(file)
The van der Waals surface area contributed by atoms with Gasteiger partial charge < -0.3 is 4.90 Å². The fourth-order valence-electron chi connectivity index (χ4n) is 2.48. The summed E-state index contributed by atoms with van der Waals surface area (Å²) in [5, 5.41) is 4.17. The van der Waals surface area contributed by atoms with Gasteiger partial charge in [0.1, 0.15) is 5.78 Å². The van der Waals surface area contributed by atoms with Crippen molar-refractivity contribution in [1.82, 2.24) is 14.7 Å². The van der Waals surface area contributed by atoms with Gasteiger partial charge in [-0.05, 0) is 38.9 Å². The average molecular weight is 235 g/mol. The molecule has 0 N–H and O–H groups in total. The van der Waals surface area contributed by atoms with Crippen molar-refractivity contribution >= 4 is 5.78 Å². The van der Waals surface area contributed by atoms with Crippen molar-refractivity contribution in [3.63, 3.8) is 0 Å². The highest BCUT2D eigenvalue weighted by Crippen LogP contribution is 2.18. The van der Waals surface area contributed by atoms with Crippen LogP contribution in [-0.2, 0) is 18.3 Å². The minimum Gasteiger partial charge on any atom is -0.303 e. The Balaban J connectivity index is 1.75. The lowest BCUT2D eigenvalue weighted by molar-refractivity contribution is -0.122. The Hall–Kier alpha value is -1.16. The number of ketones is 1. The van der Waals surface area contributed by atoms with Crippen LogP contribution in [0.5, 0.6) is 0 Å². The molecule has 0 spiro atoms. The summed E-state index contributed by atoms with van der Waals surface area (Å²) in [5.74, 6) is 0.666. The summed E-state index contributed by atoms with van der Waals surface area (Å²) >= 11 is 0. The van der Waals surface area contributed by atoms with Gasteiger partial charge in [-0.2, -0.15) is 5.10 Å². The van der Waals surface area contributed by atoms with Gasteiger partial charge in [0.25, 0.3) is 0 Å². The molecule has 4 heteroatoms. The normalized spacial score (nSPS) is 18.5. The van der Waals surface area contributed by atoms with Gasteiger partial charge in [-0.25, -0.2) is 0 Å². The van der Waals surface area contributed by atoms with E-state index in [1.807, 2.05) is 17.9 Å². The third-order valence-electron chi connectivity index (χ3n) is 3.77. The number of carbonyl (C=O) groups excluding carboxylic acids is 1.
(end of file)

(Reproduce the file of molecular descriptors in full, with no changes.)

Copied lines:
The van der Waals surface area contributed by atoms with Gasteiger partial charge < -0.3 is 4.90 Å². The fourth-order valence-electron chi connectivity index (χ4n) is 2.48. The summed E-state index contributed by atoms with van der Waals surface area (Å²) in [5, 5.41) is 4.17. The van der Waals surface area contributed by atoms with Gasteiger partial charge in [0.1, 0.15) is 5.78 Å². The van der Waals surface area contributed by atoms with Crippen molar-refractivity contribution in [1.82, 2.24) is 14.7 Å². The van der Waals surface area contributed by atoms with Gasteiger partial charge in [-0.05, 0) is 38.9 Å². The average molecular weight is 235 g/mol. The molecule has 0 N–H and O–H groups in total. The van der Waals surface area contributed by atoms with Crippen molar-refractivity contribution >= 4 is 5.78 Å². The van der Waals surface area contributed by atoms with Crippen molar-refractivity contribution in [3.63, 3.8) is 0 Å². The highest BCUT2D eigenvalue weighted by Crippen LogP contribution is 2.18. The van der Waals surface area contributed by atoms with Crippen LogP contribution in [-0.2, 0) is 18.3 Å². The minimum Gasteiger partial charge on any atom is -0.303 e. The Balaban J connectivity index is 1.75. The lowest BCUT2D eigenvalue weighted by molar-refractivity contribution is -0.122. The Hall–Kier alpha value is -1.16. The number of ketones is 1. The van der Waals surface area contributed by atoms with Crippen LogP contribution in [0.5, 0.6) is 0 Å². The molecule has 0 spiro atoms. The summed E-state index contributed by atoms with van der Waals surface area (Å²) in [5.74, 6) is 0.666. The summed E-state index contributed by atoms with van der Waals surface area (Å²) >= 11 is 0. The van der Waals surface area contributed by atoms with Gasteiger partial charge in [-0.2, -0.15) is 5.10 Å². The van der Waals surface area contributed by atoms with Gasteiger partial charge in [0.25, 0.3) is 0 Å². The molecule has 4 heteroatoms. The normalized spacial score (nSPS) is 18.5. The van der Waals surface area contributed by atoms with Gasteiger partial charge in [-0.25, -0.2) is 0 Å². The van der Waals surface area contributed by atoms with E-state index in [1.807, 2.05) is 17.9 Å². The third-order valence-electron chi connectivity index (χ3n) is 3.77. The number of carbonyl (C=O) groups excluding carboxylic acids is 1.